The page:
Despite this elevation to greatness, St. Augustine continues to serve a parish community of families. Its membership comprises descendants of the original Irish immigrant families and American-born Catholics who built it, as well as a new multi-faceted immigrant community drawn from the Caribbean, Central and South America, Southeast Asia and Europe. Its block-long campus is also home of the Catholic Academy of Bridgeport, St. Augustine campus, and Kolbe Cathedral High School.

STRATFORD- This is a story about how a man’s tragic and heartbreaking loss, led him on a path to the priesthood.

Father Peter Adamski was a top-level executive working with the pharmaceutical company Johnson & Johnson and was married to his college sweetheart Kathy. Together they had a son called John and life was going great. But it was after Kathy was diagnosed with cancer and early on-set Alzheimer’s disease, that their life changed forever.

Here is Father Peter’s inspiring story of giving up all his wealth and riches, to join the priesthood at age 66.

Reported by Colm Flynn, EWTN


By Paul E. Tupper

Recently, I purchased one of those electric cars. It’s kind of a novelty in that it doesn’t make any noise, and the ride is very smooth. I really love that I don’t have to pay for gas anymore! I plug the car into an outlet in my garage at night, and it’s ready to go in the morning. All I’m paying for is the cost of electricity. On occasion, if it needs a quick boost, I’ll take the car to a super-charging station and, amazingly, it’s fully charged in 30 minutes.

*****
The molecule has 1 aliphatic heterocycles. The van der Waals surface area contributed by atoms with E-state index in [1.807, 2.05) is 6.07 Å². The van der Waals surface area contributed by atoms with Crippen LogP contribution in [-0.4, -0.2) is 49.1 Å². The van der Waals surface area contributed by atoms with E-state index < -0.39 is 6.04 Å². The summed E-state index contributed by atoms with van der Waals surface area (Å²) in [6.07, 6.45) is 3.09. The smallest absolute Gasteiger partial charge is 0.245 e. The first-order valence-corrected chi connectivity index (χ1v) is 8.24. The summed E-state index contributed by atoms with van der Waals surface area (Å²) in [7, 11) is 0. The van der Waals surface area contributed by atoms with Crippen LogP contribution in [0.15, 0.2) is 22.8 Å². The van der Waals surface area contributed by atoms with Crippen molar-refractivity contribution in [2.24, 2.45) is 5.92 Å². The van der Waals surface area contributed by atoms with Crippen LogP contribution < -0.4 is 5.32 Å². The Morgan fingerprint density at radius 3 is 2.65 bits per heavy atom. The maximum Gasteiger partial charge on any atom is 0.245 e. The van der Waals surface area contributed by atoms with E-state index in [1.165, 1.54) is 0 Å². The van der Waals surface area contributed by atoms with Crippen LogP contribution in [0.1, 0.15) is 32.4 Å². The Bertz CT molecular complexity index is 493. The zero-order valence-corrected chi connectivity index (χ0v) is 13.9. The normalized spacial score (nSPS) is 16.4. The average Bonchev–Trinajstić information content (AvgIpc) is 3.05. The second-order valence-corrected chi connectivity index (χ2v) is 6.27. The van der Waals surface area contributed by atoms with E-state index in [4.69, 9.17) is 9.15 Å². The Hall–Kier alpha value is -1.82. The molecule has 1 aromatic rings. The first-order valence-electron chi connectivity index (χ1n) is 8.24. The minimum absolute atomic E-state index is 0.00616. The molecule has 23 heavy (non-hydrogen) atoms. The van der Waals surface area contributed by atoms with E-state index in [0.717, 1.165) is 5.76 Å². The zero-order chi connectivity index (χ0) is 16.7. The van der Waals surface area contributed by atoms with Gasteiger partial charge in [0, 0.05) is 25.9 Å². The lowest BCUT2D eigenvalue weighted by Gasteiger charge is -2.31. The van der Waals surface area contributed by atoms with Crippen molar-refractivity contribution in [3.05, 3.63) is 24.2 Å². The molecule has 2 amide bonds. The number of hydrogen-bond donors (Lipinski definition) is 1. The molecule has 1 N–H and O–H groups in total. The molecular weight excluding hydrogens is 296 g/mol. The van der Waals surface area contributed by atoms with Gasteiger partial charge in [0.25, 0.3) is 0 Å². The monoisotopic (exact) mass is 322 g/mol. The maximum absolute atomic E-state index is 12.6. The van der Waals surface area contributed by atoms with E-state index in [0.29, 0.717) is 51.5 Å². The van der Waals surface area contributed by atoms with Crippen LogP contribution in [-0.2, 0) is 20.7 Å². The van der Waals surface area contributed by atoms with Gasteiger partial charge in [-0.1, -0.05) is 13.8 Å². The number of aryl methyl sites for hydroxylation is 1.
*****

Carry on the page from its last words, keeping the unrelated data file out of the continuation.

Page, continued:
While I was at Mass today, I realized that we have something very similar for our spiritual lives. Our charger is the Holy Spirit. The key difference from my car charger is that the gift of the Holy Spirit is available to us anytime, anywhere, in whatever quantity we need, and it’s free – every time.

Every one of us needs recharging in our spiritual lives. We can’t do it all on our own. The Apostles needed to draw strength from the Holy Spirit before they commenced their ministry to form the early Church. I’m quite certain that every one of the saints needed help. Even Jesus needed to draw strength from his Father to fulfill his plan. Before or after every significant event, the Gospels tell us that Jesus withdrew alone to pray. That was never more evident and more important than in the Garden of Gethsemane prior to his passion. He needed strength from his Father to endure his suffering and death.

Jesus knew he needed to turn to his Father, and he did. Often. I’m confident the saints did also. I’m also thinking that those I look up to in my local community – my pastor, the deacons in my church and other religious leaders – understand that as well and turn to the Holy Spirit frequently.